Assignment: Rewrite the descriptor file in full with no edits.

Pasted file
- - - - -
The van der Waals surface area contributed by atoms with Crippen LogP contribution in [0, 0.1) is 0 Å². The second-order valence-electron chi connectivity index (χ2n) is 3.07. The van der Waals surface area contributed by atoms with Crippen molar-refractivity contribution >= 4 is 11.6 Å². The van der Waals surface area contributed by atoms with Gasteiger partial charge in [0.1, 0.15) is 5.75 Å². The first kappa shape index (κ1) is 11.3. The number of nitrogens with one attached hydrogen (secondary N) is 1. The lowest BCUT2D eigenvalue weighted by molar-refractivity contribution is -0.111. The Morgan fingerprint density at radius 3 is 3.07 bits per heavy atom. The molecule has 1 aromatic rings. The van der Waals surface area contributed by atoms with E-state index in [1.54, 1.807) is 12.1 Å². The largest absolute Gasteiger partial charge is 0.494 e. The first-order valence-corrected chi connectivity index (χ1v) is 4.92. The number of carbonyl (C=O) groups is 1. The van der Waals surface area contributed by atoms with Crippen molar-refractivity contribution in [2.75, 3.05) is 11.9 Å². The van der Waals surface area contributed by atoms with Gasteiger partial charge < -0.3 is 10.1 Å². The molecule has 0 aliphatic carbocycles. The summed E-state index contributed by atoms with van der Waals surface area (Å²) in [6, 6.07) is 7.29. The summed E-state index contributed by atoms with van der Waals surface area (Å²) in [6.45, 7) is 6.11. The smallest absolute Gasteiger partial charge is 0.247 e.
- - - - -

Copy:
The van der Waals surface area contributed by atoms with Crippen LogP contribution in [0, 0.1) is 0 Å². The second-order valence-electron chi connectivity index (χ2n) is 3.07. The van der Waals surface area contributed by atoms with Crippen molar-refractivity contribution >= 4 is 11.6 Å². The van der Waals surface area contributed by atoms with Gasteiger partial charge in [0.1, 0.15) is 5.75 Å². The first kappa shape index (κ1) is 11.3. The number of nitrogens with one attached hydrogen (secondary N) is 1. The lowest BCUT2D eigenvalue weighted by molar-refractivity contribution is -0.111. The Morgan fingerprint density at radius 3 is 3.07 bits per heavy atom. The molecule has 1 aromatic rings. The van der Waals surface area contributed by atoms with E-state index in [1.54, 1.807) is 12.1 Å². The largest absolute Gasteiger partial charge is 0.494 e. The first-order valence-corrected chi connectivity index (χ1v) is 4.92. The number of carbonyl (C=O) groups is 1. The van der Waals surface area contributed by atoms with Crippen molar-refractivity contribution in [2.75, 3.05) is 11.9 Å². The van der Waals surface area contributed by atoms with Gasteiger partial charge < -0.3 is 10.1 Å². The molecule has 0 aliphatic carbocycles. The summed E-state index contributed by atoms with van der Waals surface area (Å²) in [6, 6.07) is 7.29. The summed E-state index contributed by atoms with van der Waals surface area (Å²) in [6.45, 7) is 6.11. The smallest absolute Gasteiger partial charge is 0.247 e.